My folks and me we live way up as up can get. So high we hardly sight a soul—‘cept hawks, a-winging in the sky and critters hid among the trees.
My name is Cal, and I am not the first one nor the least one neither. But I am the oldest boy, and I can help Pap with the plowing and I can fetch the sheep when they take a-wander.
And I can bring the cow home too, come evening-time, which is right handy, seeing as how my sister Lark would keep her nose a-twixt the pages of a book daybreak to dusky dark if Mama would allow. The readenest child you ever did see—that’s what Pap says.
Not me. I was not born to sit so stoney-still a-staring at some chicken scratch. And I do not fancy it one bit when Lark plays Teacher—the onliest school a jillion miles back down the creek. And even Lark can hardly spread her wings and fly. So now she aims to school us herself. But me, I am no scholar-boy.
That’s why I am the first to hear the clippitty-clop and spy the sorrel mare—red as clay. I am the first to know the rider is no man at all, but a lady wearing britches for all the world to see.
‘Course we make that stranger kindly welcome and she’s friendly as can be, and after sips of sassy tea she lays her saddlebag upon the table and what spills out might just as well be gold the way Lark’s eyes shine penny-bright, the way her hands they won’t keep still, reaching out to grab a treasure.
Now what that lady brings it’s sure no treasure, not to me, but books! Would you believe? A passel of books she’s packed clear up the mountainside! A hard day’s ride and all for naught, I reckon. For if she aims to sell her wares just like the tinker-man who travels ‘round with pots and pans and such, it’s but a plain and simple fact, we have no greenbacks here, no shiny coins to spend.
Well, Pap he takes one look at Lark and clears his throat.
“A trade,” he says. “A poke of berries for one book.”
My hands double fist behind my back. I yearn to speak, but daren’t. It is the very poke I picked—for pie, not books.
To my surprise that lady shakes her head real firm. She will not take a poke of berries nor a mess of greens nor any thing Pap names to trade. These books are free, as free as air! Not only that—why, two weeks to the day she’ll come again to swap these books for more!
Now me, I do not care one hoot for what that Book Woman has carried ‘round, and it would not bother me at all if she forgot the way back to our door.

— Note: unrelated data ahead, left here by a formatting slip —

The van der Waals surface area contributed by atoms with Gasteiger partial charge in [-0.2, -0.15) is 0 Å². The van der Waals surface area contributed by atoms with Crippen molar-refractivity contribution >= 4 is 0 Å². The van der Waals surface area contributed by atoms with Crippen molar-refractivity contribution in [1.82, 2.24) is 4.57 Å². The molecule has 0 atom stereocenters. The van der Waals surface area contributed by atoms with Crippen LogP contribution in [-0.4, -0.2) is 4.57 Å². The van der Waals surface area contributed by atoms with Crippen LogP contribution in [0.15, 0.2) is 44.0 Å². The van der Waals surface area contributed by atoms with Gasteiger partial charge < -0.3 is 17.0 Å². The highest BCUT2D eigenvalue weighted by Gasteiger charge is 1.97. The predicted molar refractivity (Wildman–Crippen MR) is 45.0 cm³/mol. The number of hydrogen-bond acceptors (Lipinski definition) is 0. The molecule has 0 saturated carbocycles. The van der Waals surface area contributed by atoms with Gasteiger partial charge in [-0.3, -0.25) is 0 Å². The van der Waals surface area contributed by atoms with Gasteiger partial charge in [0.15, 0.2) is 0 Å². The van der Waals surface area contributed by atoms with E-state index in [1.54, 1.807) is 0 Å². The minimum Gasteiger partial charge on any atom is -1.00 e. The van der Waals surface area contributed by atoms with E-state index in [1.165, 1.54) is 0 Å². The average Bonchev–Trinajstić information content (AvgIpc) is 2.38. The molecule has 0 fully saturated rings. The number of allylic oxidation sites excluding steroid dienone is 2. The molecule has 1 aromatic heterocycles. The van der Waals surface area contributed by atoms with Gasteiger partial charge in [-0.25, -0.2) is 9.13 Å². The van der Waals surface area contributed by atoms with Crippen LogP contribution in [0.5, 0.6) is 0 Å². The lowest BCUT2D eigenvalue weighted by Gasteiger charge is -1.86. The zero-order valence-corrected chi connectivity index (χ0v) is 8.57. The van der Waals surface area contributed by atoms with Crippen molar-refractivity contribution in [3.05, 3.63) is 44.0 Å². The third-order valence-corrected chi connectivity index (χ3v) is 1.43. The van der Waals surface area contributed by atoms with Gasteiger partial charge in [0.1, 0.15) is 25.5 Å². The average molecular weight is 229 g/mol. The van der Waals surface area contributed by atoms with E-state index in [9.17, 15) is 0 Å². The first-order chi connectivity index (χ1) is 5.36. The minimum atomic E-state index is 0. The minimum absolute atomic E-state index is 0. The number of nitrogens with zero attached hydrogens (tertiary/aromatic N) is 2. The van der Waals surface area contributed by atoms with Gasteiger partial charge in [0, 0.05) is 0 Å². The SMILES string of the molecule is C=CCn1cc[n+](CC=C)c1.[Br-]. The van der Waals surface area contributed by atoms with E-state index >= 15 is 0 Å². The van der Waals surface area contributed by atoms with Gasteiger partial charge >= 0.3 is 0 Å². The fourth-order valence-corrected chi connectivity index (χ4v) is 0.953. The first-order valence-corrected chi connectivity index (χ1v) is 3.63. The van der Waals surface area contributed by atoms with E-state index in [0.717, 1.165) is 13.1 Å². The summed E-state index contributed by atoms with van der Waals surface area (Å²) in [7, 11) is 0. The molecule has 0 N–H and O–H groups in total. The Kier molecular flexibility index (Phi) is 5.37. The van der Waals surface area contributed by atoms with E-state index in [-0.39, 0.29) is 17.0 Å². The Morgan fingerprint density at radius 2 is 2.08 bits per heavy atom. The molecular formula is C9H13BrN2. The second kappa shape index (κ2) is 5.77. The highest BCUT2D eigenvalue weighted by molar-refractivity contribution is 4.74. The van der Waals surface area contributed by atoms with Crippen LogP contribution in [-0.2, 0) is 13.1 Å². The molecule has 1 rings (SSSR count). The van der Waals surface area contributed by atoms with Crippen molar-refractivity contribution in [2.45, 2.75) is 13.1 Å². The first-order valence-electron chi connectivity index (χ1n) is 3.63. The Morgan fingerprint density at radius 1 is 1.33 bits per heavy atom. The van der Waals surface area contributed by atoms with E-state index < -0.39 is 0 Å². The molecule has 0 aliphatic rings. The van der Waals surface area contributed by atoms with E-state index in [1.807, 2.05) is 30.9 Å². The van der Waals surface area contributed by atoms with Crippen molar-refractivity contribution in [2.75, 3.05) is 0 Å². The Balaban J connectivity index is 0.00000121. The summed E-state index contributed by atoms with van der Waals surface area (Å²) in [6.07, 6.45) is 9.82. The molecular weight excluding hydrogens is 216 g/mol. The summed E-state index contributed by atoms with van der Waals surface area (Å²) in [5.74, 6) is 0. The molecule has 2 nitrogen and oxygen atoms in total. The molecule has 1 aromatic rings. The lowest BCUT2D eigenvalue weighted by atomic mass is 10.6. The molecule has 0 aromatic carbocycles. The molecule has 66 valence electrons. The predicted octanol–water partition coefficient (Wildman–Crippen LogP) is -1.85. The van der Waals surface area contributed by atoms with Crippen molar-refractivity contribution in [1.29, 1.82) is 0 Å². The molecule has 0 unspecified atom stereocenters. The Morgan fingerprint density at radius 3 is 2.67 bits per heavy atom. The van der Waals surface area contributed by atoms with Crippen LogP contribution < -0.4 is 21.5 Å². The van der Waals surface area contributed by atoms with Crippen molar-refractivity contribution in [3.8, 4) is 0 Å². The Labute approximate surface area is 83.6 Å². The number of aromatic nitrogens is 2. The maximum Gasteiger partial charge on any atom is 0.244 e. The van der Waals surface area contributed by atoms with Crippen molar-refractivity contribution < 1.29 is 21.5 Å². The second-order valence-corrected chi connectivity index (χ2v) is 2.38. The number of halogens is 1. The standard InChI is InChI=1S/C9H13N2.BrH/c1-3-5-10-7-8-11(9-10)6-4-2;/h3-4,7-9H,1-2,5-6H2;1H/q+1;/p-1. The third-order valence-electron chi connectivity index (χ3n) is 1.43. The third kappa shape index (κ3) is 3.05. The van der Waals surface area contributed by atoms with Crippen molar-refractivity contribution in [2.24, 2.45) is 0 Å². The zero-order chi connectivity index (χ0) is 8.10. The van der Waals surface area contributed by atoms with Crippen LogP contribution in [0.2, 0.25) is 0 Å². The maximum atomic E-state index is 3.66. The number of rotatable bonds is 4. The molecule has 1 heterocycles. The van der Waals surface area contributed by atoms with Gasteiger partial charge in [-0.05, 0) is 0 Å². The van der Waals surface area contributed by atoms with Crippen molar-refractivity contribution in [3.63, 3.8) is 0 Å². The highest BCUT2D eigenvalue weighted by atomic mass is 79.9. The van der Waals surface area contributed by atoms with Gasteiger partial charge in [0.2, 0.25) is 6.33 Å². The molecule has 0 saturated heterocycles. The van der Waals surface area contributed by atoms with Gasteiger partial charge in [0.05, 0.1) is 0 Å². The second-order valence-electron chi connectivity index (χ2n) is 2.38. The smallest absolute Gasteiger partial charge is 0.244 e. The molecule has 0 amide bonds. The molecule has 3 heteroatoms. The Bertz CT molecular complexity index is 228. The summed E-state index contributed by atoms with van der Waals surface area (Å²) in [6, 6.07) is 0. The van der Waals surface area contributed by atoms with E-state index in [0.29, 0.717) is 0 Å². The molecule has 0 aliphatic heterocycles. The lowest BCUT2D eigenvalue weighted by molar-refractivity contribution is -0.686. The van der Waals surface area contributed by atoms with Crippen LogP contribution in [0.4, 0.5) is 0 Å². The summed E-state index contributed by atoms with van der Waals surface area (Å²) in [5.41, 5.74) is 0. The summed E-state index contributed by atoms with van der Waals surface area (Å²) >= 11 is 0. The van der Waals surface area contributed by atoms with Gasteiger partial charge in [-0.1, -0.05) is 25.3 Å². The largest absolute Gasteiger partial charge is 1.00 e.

But here she’ll come right through the rain and fog and cold. That horse of hers sure must be brave, I reckon.
Comes on a time the world turns white as Granpap’s beard. The wind it shrieks like bobcats do deep inside the dark of night. So here we sit tucked ‘round the fire, no thought to howdy-do’s this day. Why, even critters of the wild will keep a-hid come snow like this.
She makes her trade right through the crack to keep usfolks from catching cold. And when Pap bids her stay the night, she only shakes her head.
I stand a spell to watch that Book Woman disappear. And thoughts they go a-swirling ‘round inside my head, just like the whirly-flakes outside our door.
It’s not the horse alone that’s brave, I reckon, but the rider, too.
And all at once yearn to know what makes that Book Woman risk catching cold, or worse.
I pick a book with words and pictures, too, and hold it out.
And Lark, she does not laugh or even tease, but makes a place, and quiet-like, we start to read.
Pap says it’s written in the signs how long or short the winter stays. This year the signs they all foretold of deepest snow, of cold eternal.
And even though most days we’re tight as toes pinched into boughten shoes, I do not mind. A puzzlement, I know, but true.
It’s nigh on spring before that Book Woman can stop to visit a spell. And Mama makes a gift—the only precious thing she can—her recipe for berry pie, which is the best grub earthly.
I duck my head and wait until the very last to speak my mind:
“Wish there was something I could gift you too.”
That Book Woman turns to look at me with big dark eyes.
“Come here, Cal,” she says real gentle, and I come close. “Read me something.”
I open up the book I’m holding, a new one brought this very day. Just chicken scratch, used to figure, but now see what’s truly there, and I read a little out.
“That’s gift enough,” she says, and smiles so big, it makes me smile right back.
This story was inspired by the true and courageous work of the Pack Horse Librarians, who were known as “Book Women” in the Appalachian Mountains of Kentucky.
The Pack Horse Library Project was founded in the 1930s as part of President Franklin D. Roosevelt’s Works Progress Administration in order to bring books to remote regions where there were few schools and no libraries. High in the hills of Kentucky, roads were often just creek beds or rough trails. A Book Woman would travel, by horse or by mule, the same arduous route every two weeks, carrying a load of books—in good weather and in bad. To show their gratitude for what came “free as air,” a family might make a gift from what little they had: garden vegetables, wildflowers, berries, or cherished recipes passed down through generations.
While there were a few men among the Pack Horse Librarians, the jobs were mainly filled by women, in a time when most people felt that “a woman’s work was in the home.” The Book Women were remarkable in their resilience and their dedication. They were paid very little, but they were proud of what they did: bringing the outside world to the people of Appalachia, and sometimes making readers out of those who had never seen much use for “chicken scratch.”
In Kentucky, creek beds and trails eventually became roads. Horses and mules gave way to the kind of Bookmobiles that still exist today. All across the country, dedicated librarians continue to bring books to folks who need them.